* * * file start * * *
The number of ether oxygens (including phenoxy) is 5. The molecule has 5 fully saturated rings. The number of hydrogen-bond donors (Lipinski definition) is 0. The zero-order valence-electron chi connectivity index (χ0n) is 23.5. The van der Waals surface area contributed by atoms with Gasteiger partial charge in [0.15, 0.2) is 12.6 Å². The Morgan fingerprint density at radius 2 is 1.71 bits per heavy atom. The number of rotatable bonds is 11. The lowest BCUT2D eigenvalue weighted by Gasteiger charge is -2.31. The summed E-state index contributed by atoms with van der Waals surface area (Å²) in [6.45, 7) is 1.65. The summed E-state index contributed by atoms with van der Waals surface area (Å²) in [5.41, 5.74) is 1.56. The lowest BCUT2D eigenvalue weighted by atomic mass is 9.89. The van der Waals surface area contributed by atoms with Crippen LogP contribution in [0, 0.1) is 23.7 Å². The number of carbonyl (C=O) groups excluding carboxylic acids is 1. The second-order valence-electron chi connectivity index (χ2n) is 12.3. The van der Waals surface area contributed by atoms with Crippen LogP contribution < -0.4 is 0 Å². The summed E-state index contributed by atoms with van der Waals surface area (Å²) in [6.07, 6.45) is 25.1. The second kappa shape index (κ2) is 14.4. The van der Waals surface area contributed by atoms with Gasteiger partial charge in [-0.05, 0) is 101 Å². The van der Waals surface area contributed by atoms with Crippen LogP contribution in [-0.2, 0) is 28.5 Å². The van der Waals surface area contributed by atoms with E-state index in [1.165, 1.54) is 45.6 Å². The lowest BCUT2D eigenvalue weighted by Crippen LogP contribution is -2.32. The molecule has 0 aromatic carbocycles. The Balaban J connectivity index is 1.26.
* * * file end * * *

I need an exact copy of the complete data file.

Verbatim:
The number of ether oxygens (including phenoxy) is 5. The molecule has 5 fully saturated rings. The number of hydrogen-bond donors (Lipinski definition) is 0. The zero-order valence-electron chi connectivity index (χ0n) is 23.5. The van der Waals surface area contributed by atoms with Gasteiger partial charge in [0.15, 0.2) is 12.6 Å². The Morgan fingerprint density at radius 2 is 1.71 bits per heavy atom. The number of rotatable bonds is 11. The lowest BCUT2D eigenvalue weighted by Gasteiger charge is -2.31. The summed E-state index contributed by atoms with van der Waals surface area (Å²) in [6.45, 7) is 1.65. The summed E-state index contributed by atoms with van der Waals surface area (Å²) in [5.41, 5.74) is 1.56. The lowest BCUT2D eigenvalue weighted by atomic mass is 9.89. The van der Waals surface area contributed by atoms with Crippen LogP contribution in [0, 0.1) is 23.7 Å². The number of carbonyl (C=O) groups excluding carboxylic acids is 1. The second-order valence-electron chi connectivity index (χ2n) is 12.3. The van der Waals surface area contributed by atoms with Crippen LogP contribution < -0.4 is 0 Å². The summed E-state index contributed by atoms with van der Waals surface area (Å²) in [6.07, 6.45) is 25.1. The second kappa shape index (κ2) is 14.4. The van der Waals surface area contributed by atoms with Gasteiger partial charge in [-0.05, 0) is 101 Å². The van der Waals surface area contributed by atoms with Crippen LogP contribution in [-0.2, 0) is 28.5 Å². The van der Waals surface area contributed by atoms with E-state index in [1.165, 1.54) is 45.6 Å². The lowest BCUT2D eigenvalue weighted by Crippen LogP contribution is -2.32. The molecule has 0 aromatic carbocycles. The Balaban J connectivity index is 1.26.